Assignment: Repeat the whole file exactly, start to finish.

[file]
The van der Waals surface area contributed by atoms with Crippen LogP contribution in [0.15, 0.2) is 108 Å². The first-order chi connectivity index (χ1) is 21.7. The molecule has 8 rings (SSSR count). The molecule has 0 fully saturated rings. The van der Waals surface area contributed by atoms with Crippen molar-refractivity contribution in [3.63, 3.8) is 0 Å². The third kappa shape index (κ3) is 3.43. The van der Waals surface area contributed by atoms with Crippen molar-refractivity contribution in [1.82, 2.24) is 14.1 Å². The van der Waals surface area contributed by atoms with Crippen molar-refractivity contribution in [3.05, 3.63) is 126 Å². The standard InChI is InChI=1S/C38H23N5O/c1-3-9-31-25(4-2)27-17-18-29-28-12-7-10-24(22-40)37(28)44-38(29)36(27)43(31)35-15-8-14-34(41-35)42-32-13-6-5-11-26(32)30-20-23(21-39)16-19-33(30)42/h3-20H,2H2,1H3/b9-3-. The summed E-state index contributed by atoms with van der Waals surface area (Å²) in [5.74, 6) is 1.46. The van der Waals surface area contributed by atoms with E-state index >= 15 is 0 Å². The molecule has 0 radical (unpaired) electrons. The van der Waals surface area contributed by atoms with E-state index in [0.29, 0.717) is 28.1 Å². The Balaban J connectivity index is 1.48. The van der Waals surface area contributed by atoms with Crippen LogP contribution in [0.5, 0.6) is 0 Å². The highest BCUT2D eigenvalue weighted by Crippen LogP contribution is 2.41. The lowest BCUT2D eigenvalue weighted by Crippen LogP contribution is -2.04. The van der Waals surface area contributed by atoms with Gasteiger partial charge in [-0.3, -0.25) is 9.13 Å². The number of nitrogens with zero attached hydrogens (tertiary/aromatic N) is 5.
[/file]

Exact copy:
The van der Waals surface area contributed by atoms with Crippen LogP contribution in [0.15, 0.2) is 108 Å². The first-order chi connectivity index (χ1) is 21.7. The molecule has 8 rings (SSSR count). The molecule has 0 fully saturated rings. The van der Waals surface area contributed by atoms with Crippen molar-refractivity contribution in [3.63, 3.8) is 0 Å². The third kappa shape index (κ3) is 3.43. The van der Waals surface area contributed by atoms with Crippen molar-refractivity contribution in [1.82, 2.24) is 14.1 Å². The van der Waals surface area contributed by atoms with Crippen molar-refractivity contribution in [3.05, 3.63) is 126 Å². The standard InChI is InChI=1S/C38H23N5O/c1-3-9-31-25(4-2)27-17-18-29-28-12-7-10-24(22-40)37(28)44-38(29)36(27)43(31)35-15-8-14-34(41-35)42-32-13-6-5-11-26(32)30-20-23(21-39)16-19-33(30)42/h3-20H,2H2,1H3/b9-3-. The summed E-state index contributed by atoms with van der Waals surface area (Å²) in [5.74, 6) is 1.46. The van der Waals surface area contributed by atoms with E-state index >= 15 is 0 Å². The molecule has 0 radical (unpaired) electrons. The van der Waals surface area contributed by atoms with E-state index in [0.29, 0.717) is 28.1 Å². The Balaban J connectivity index is 1.48. The van der Waals surface area contributed by atoms with Crippen LogP contribution in [0.5, 0.6) is 0 Å². The highest BCUT2D eigenvalue weighted by Crippen LogP contribution is 2.41. The lowest BCUT2D eigenvalue weighted by Crippen LogP contribution is -2.04. The van der Waals surface area contributed by atoms with Gasteiger partial charge in [-0.3, -0.25) is 9.13 Å². The number of nitrogens with zero attached hydrogens (tertiary/aromatic N) is 5.